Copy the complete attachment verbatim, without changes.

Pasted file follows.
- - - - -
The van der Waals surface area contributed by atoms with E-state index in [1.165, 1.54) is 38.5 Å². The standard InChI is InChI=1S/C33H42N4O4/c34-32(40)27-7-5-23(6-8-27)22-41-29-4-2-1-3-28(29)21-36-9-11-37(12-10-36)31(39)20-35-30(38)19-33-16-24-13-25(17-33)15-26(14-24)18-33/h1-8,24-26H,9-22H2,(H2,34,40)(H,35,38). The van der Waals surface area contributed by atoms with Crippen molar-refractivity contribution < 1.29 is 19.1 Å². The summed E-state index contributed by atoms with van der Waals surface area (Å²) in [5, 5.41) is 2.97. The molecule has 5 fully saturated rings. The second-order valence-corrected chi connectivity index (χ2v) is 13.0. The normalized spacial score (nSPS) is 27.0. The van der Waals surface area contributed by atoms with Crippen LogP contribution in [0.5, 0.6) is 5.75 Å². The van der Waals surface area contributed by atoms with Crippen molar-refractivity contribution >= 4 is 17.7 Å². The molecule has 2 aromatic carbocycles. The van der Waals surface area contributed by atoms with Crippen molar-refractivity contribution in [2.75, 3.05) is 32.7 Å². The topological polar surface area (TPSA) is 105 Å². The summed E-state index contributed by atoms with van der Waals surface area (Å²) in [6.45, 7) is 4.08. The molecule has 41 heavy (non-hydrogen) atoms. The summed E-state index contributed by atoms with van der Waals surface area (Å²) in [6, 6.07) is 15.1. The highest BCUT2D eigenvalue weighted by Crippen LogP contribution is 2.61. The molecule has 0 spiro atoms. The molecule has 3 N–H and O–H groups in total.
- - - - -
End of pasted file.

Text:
The van der Waals surface area contributed by atoms with E-state index in [1.165, 1.54) is 38.5 Å². The standard InChI is InChI=1S/C33H42N4O4/c34-32(40)27-7-5-23(6-8-27)22-41-29-4-2-1-3-28(29)21-36-9-11-37(12-10-36)31(39)20-35-30(38)19-33-16-24-13-25(17-33)15-26(14-24)18-33/h1-8,24-26H,9-22H2,(H2,34,40)(H,35,38). The van der Waals surface area contributed by atoms with Crippen molar-refractivity contribution < 1.29 is 19.1 Å². The summed E-state index contributed by atoms with van der Waals surface area (Å²) in [5, 5.41) is 2.97. The molecule has 5 fully saturated rings. The second-order valence-corrected chi connectivity index (χ2v) is 13.0. The normalized spacial score (nSPS) is 27.0. The van der Waals surface area contributed by atoms with Crippen LogP contribution in [0.5, 0.6) is 5.75 Å². The van der Waals surface area contributed by atoms with Crippen molar-refractivity contribution >= 4 is 17.7 Å². The molecule has 2 aromatic carbocycles. The van der Waals surface area contributed by atoms with Crippen molar-refractivity contribution in [2.75, 3.05) is 32.7 Å². The topological polar surface area (TPSA) is 105 Å². The summed E-state index contributed by atoms with van der Waals surface area (Å²) in [6.45, 7) is 4.08. The molecule has 41 heavy (non-hydrogen) atoms. The summed E-state index contributed by atoms with van der Waals surface area (Å²) in [6, 6.07) is 15.1. The highest BCUT2D eigenvalue weighted by Crippen LogP contribution is 2.61. The molecule has 0 spiro atoms. The molecule has 3 N–H and O–H groups in total.